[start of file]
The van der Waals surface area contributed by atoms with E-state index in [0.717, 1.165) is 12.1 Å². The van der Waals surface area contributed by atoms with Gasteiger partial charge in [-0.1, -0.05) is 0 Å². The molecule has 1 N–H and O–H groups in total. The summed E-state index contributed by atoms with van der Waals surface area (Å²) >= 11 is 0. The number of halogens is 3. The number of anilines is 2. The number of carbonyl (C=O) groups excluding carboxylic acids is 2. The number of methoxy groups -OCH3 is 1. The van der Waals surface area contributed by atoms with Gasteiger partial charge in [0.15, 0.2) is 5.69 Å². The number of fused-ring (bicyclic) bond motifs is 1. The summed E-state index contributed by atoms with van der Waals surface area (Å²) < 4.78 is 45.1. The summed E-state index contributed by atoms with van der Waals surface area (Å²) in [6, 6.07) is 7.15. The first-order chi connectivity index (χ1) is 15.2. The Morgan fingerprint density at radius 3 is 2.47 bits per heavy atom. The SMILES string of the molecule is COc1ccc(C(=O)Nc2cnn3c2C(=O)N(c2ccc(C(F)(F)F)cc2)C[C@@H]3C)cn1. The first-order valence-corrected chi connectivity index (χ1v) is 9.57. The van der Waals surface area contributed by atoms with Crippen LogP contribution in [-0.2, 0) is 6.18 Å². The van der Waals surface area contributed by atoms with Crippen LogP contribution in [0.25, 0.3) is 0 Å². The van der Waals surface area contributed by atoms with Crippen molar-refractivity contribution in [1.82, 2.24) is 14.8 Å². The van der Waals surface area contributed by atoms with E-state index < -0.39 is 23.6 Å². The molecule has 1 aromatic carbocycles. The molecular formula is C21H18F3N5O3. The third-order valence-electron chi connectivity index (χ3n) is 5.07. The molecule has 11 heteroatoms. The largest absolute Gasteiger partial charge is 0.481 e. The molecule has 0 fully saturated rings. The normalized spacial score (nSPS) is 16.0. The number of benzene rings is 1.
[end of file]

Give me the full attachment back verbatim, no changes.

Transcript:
The van der Waals surface area contributed by atoms with E-state index in [0.717, 1.165) is 12.1 Å². The van der Waals surface area contributed by atoms with Gasteiger partial charge in [-0.1, -0.05) is 0 Å². The molecule has 1 N–H and O–H groups in total. The summed E-state index contributed by atoms with van der Waals surface area (Å²) >= 11 is 0. The number of halogens is 3. The number of anilines is 2. The number of carbonyl (C=O) groups excluding carboxylic acids is 2. The number of methoxy groups -OCH3 is 1. The van der Waals surface area contributed by atoms with Gasteiger partial charge in [0.15, 0.2) is 5.69 Å². The number of fused-ring (bicyclic) bond motifs is 1. The summed E-state index contributed by atoms with van der Waals surface area (Å²) < 4.78 is 45.1. The summed E-state index contributed by atoms with van der Waals surface area (Å²) in [6, 6.07) is 7.15. The first-order chi connectivity index (χ1) is 15.2. The Morgan fingerprint density at radius 3 is 2.47 bits per heavy atom. The SMILES string of the molecule is COc1ccc(C(=O)Nc2cnn3c2C(=O)N(c2ccc(C(F)(F)F)cc2)C[C@@H]3C)cn1. The first-order valence-corrected chi connectivity index (χ1v) is 9.57. The van der Waals surface area contributed by atoms with Crippen LogP contribution in [-0.2, 0) is 6.18 Å². The van der Waals surface area contributed by atoms with Crippen LogP contribution in [0.25, 0.3) is 0 Å². The van der Waals surface area contributed by atoms with Crippen molar-refractivity contribution in [1.82, 2.24) is 14.8 Å². The van der Waals surface area contributed by atoms with E-state index < -0.39 is 23.6 Å². The molecule has 1 aromatic carbocycles. The molecular formula is C21H18F3N5O3. The third-order valence-electron chi connectivity index (χ3n) is 5.07. The molecule has 11 heteroatoms. The largest absolute Gasteiger partial charge is 0.481 e. The molecule has 0 fully saturated rings. The normalized spacial score (nSPS) is 16.0. The number of benzene rings is 1.